Smoke and Mirrors: An Interview with Bridget Adams
by Michael Czyzniejewski Read the Story December 18, 2017
So, to get this out of the way, how are your teeth?
They’re OK and do everything teeth should do! I can’t say that my black tea and red wine habits have done them any favors, though.
This one, too: Are you, were you, or have you ever been in love with your dentist? Yes or no, tell us about her/him and your most memorable dental experience.
“In love” feels a little strong, but I have definitely had very positive feelings. It’s more grateful, the same way I find myself feeling about all kinds of professionals who are just doing their jobs but can make you feel like your concerns, health, and self matter, even if you are the thousandth person they’ve seen that year. Strangely, my most memorable dental experiences are the ones that I suspect everyone has: the difficulty of trying to carry on a conversation with my mouth held open, and the joke my dentist made every time I went—“We’re going to give you a GREEN filling this time!” I imagine they all learn that joke at dental school.
Building on that, I’ve always dreaded the dentist, not because I fear pain—they have neato drugs for that—but the infringement on my person, the invasion of my space, this stranger sticking their fingers and their toys inside me, sloshing, poking, etc. Yet, that’s exactly what’s attracting this kid to her dentist, that proximity, that violation. Do you know anyone like this, turned on by this type of contact?
That’s a really interesting point about your own dread, and that makes a lot of sense. As to whether I know anyone who enjoys violation, I do think that there are people who mistake the violation of their boundaries for intimacy, and that there are people who genuinely find a deeper intimacy in a voluntary surrender of their boundaries. I think these are two different kinds of people, and the narrator is the first. On a simpler level, she is in pain and discomfort; the dentist heals that pain. While the narrator is certainly attracted to the dentist’s invasion of her body, and experiences it as connection and closeness, I think she also loves him just for caring for her. I hoped that this would speak to the lack she experiences elsewhere, to her being a child that has never felt more than important, has never been given more attention, than when she was experiencing oral surgery.
I notice how this narrator grows up to be with a man who numbs her, gives her pot and beer. That’s a nice touch. Still, she longs for the dentist, the more extreme version. Who, aside from this doomed dentist, will ever make her happy?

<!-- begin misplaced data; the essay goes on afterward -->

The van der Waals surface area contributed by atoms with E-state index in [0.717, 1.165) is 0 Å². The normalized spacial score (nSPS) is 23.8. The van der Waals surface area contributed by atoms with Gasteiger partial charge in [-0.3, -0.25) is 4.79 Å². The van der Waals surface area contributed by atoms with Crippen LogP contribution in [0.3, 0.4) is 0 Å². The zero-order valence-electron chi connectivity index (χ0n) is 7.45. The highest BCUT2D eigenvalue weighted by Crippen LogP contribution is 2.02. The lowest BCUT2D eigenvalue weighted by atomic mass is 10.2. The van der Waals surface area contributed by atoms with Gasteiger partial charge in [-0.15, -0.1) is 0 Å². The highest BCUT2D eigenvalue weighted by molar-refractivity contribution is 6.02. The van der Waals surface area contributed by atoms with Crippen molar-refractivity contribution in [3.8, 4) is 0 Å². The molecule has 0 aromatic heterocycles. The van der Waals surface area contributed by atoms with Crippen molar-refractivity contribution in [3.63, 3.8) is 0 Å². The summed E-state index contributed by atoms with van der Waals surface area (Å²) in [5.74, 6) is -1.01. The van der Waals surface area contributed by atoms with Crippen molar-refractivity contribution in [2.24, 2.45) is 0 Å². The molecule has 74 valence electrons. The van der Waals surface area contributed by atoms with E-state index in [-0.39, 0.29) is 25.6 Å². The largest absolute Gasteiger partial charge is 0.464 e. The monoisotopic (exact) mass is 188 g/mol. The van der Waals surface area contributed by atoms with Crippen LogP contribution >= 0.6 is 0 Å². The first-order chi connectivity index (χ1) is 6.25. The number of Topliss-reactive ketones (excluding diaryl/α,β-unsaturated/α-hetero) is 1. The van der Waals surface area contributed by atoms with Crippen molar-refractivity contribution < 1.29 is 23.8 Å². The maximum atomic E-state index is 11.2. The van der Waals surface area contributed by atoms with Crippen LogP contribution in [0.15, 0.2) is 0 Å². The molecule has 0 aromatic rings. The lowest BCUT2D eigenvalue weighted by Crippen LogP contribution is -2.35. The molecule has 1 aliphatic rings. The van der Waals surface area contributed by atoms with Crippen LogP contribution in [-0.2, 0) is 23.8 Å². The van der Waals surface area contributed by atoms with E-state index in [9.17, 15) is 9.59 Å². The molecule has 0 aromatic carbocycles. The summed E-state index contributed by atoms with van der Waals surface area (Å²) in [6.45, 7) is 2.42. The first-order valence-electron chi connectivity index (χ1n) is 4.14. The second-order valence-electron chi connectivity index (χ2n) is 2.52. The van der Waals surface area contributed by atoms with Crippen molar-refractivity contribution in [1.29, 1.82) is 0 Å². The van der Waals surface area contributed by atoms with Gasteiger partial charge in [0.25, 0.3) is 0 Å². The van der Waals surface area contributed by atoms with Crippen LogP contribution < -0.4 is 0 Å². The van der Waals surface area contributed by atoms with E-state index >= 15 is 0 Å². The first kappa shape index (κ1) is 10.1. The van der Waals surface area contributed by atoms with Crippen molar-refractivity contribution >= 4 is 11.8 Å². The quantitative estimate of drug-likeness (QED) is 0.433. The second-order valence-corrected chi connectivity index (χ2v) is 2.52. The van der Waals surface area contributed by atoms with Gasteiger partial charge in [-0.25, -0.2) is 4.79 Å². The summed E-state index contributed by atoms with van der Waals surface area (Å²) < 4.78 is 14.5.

That’s a really great question. She does not strike me as someone particularly familiar with happiness, either. I chose to write this story in present tense, even though it spans her past, present, and future, because I wanted to create the sense that for this narrator, her memories are urgent intrusions in her everyday life, and that moments roll into each other and overlap at her most emotionally fraught moments. Her question at the end begs her boyfriend to enter her brain somehow, to experience time and memory in the same way that she does, which is impossible. This seems to me an ultimately self-centered worldview. I think that she might be able to find happiness, but probably not in another person. I think happiness or contentedness might happen for her if she is able to focus less on herself and her soup of feelings and memories, and reach for transcendence and connections that are outside of her own subjectivity—if she approaches the world as one part of a connected whole rather than believing herself to be an isolated observer. She is only twenty-one at the end of the story—I think she still has room to grow, but I imagine that even in the best-case scenario, she has years of analgesic boyfriends and (rightfully) distrustful wives ahead of her.
I see that you are at Bowling Green, where I spent eighteen years of my adult life. Tell me what it was like to survive the Bowling Green Massacre. How are you coping today?
It’s been incredibly difficult. My cohort and I have spent hours at the memorial for that horrific act, which is in Howard’s. Our remembrance ritual includes drinking $2 well whiskies and talking loudly at each other about our favorite books, as the victims of the Massacre would have wanted. We will always remember.
About the Author:
Bridget Adams is an MFA candidate in Fiction at Bowling Green State University. Her work has been published in the Susquehanna Review.
About the Interviewer:
Michael Czyzniejewski is the editor of Moon City Press and Moon City Review. His stories have recently appeared or are forthcoming in Boulevard, Western Humanities Review, Salamander, Bull, Necessary Fiction, and Wigleaf.
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